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Lectionary Living

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4/11: Acts 4:32-35  •  Psalm 133  •  1 John 1:1-2:2  •  John 20:19-31

    Every year, the gospel on the Sunday after Easter is the same: the story in John about the one disciple who was out when the resurrected Jesus first appeared to the others. The absent one, Thomas, on hearing about the visit of Jesus, said he would not believe this story unless he could reach out and touch the marks in the flesh of the Lord. So, Jesus returns, and Thomas comes to believe.

    More importantly, perhaps, is the last verse of the story, also the last verse of the gospel of John. The author is saying that he has written all of this down so that the reader might come to believe. Well, that's a high bar! It's one thing to write to entertain, or to make sense of something that's happened, or to remember a detail one might otherwise forget, or even to reflect on scripture. The business of writing so that others might believe is quite a goal.

    It's commonly said that seeing is believing. For humans, though, the opposite is often more the case. People tend to see what they already believe. Apparently, the tendency to see what one expects to see is so common in criminal cases that an attorney will doubt any story if all the witnesses agree! If they all saw it the same way, then the story had to be made up.

    The writer of John, then, is up against a lot. The reader's own ideas and expectations about scripture may get in the way of hearing these stories for what they are. They may keep the reader from even entertaining the ideas seriously.  The first step, then, is for the reader to get a little looser about how this story might go. A bit of the willing suspension of disbelief may go along with this phase. Life itself pushes us to suspend our previously held notions, to open us up to new ways of seeing or thinking about a thing.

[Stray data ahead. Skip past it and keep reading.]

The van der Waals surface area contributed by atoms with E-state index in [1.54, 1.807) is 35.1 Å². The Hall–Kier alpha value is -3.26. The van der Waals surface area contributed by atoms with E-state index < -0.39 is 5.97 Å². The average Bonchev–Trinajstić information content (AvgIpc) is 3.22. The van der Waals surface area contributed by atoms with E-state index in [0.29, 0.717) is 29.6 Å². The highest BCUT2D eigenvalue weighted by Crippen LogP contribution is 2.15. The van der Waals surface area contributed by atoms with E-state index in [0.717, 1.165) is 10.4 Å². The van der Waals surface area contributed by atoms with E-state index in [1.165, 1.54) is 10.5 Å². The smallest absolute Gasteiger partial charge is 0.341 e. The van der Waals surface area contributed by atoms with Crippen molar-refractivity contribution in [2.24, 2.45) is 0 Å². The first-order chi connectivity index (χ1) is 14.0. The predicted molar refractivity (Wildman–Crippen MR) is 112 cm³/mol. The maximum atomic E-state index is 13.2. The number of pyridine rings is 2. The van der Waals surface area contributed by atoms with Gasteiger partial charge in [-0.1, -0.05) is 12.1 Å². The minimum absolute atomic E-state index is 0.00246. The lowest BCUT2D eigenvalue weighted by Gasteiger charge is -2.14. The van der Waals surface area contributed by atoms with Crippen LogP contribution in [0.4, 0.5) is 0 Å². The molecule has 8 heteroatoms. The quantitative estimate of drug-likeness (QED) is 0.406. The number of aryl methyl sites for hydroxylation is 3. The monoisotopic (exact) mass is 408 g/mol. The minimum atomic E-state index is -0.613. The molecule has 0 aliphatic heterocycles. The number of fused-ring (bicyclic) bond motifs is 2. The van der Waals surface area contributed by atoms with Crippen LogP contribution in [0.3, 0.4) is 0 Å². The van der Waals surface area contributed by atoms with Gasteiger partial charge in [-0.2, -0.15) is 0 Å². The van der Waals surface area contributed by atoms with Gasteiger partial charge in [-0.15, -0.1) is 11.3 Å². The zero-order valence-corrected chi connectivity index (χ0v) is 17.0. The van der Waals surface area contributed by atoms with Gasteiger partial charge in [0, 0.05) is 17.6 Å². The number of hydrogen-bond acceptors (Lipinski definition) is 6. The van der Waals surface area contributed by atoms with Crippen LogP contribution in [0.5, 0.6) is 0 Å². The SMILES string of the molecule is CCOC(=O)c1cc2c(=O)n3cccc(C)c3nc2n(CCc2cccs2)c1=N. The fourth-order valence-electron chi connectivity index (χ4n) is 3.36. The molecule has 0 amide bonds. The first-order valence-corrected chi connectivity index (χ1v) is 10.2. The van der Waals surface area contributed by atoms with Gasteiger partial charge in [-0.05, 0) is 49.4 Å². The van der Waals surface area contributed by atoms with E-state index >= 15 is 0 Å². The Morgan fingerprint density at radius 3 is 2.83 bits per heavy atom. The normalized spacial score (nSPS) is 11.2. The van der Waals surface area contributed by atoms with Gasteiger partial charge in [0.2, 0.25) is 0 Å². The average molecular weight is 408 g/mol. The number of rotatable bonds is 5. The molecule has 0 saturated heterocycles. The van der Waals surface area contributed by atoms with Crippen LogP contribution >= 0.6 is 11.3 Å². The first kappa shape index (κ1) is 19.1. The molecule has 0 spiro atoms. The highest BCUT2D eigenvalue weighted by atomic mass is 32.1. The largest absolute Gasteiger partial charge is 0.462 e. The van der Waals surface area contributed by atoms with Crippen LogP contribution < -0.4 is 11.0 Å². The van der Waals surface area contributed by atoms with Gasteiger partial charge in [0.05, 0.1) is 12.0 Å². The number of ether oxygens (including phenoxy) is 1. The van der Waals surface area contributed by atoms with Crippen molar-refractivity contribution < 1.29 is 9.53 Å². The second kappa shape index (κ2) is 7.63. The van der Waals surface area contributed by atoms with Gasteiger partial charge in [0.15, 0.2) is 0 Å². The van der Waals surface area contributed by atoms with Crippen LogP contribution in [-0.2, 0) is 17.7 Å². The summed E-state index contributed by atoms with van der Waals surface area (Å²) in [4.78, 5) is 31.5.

With a bit of an open mind, one can then consider whether a thing makes sense. Whether one is persuaded by a story, or a research article, or a well-reasoned argument, is the question. It's the question we often duck. The mental discipline required to think a thing through, to consider whether it fits with one's own views, experience, and knowledge, is challenging work. A person may have to set aside her own emotional reaction to consider what's there. In the end, human reasoning is fully alive when one's mind is yoked, somehow, to one's emotional system, with information flowing back and forth between the two. True thoughtfulness emerges, motivating a person to take a position – to act – on what's been understood.   

    The response of Thomas to Jesus' appearance was life-changing for him. What a person truly believes shows up in how she lives. Like the writer of John, each of us is an author: the author of one's own life. And all of us are readers, if you will, of each other's lives. Each person provides others her own lived interpretation of her way of seeing life through how she is living it. Active authorship begins with thinking about what one believes, and its influence on how one is living. That's all. And that's plenty, gracious plenty.

Daily reflections

Morning: What do I believe? How does it match what I see or understand?

Evening: How did I act according to my beliefs today? When did I find them to be life-giving?

Psalm 150:6 Let everything that breathes praise the LORD! Praise the LORD!

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